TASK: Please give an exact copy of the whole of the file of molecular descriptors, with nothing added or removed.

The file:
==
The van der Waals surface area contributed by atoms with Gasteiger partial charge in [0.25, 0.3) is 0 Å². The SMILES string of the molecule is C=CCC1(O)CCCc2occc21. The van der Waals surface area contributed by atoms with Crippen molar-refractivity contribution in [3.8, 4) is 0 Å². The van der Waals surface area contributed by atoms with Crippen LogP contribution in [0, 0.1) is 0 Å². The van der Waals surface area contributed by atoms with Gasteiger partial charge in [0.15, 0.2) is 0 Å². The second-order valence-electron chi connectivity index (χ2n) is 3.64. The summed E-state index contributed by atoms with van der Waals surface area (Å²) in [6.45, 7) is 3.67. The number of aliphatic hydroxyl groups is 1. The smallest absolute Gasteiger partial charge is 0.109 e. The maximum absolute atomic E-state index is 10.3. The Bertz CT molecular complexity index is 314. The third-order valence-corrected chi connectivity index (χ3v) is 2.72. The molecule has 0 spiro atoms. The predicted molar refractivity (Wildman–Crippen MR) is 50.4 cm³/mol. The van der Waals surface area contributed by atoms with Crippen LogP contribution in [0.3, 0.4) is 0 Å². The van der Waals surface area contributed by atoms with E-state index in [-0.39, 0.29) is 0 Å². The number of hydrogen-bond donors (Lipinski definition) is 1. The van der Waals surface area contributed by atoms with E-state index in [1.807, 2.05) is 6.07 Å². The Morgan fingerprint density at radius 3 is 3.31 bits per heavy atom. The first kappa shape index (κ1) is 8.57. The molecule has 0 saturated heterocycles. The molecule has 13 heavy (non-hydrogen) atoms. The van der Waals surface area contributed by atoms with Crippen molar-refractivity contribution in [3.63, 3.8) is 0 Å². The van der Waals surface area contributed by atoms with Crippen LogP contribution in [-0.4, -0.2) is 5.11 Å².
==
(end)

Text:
The van der Waals surface area contributed by atoms with Gasteiger partial charge in [0.25, 0.3) is 0 Å². The SMILES string of the molecule is C=CCC1(O)CCCc2occc21. The van der Waals surface area contributed by atoms with Crippen molar-refractivity contribution in [3.8, 4) is 0 Å². The van der Waals surface area contributed by atoms with Crippen LogP contribution in [0, 0.1) is 0 Å². The van der Waals surface area contributed by atoms with Gasteiger partial charge in [0.15, 0.2) is 0 Å². The second-order valence-electron chi connectivity index (χ2n) is 3.64. The summed E-state index contributed by atoms with van der Waals surface area (Å²) in [6.45, 7) is 3.67. The number of aliphatic hydroxyl groups is 1. The smallest absolute Gasteiger partial charge is 0.109 e. The maximum absolute atomic E-state index is 10.3. The Bertz CT molecular complexity index is 314. The third-order valence-corrected chi connectivity index (χ3v) is 2.72. The molecule has 0 spiro atoms. The predicted molar refractivity (Wildman–Crippen MR) is 50.4 cm³/mol. The van der Waals surface area contributed by atoms with Crippen LogP contribution in [0.3, 0.4) is 0 Å². The van der Waals surface area contributed by atoms with E-state index in [-0.39, 0.29) is 0 Å². The number of hydrogen-bond donors (Lipinski definition) is 1. The van der Waals surface area contributed by atoms with E-state index in [1.807, 2.05) is 6.07 Å². The Morgan fingerprint density at radius 3 is 3.31 bits per heavy atom. The first kappa shape index (κ1) is 8.57. The molecule has 0 saturated heterocycles. The molecule has 13 heavy (non-hydrogen) atoms. The van der Waals surface area contributed by atoms with Crippen molar-refractivity contribution in [3.63, 3.8) is 0 Å². The van der Waals surface area contributed by atoms with Crippen LogP contribution in [-0.4, -0.2) is 5.11 Å².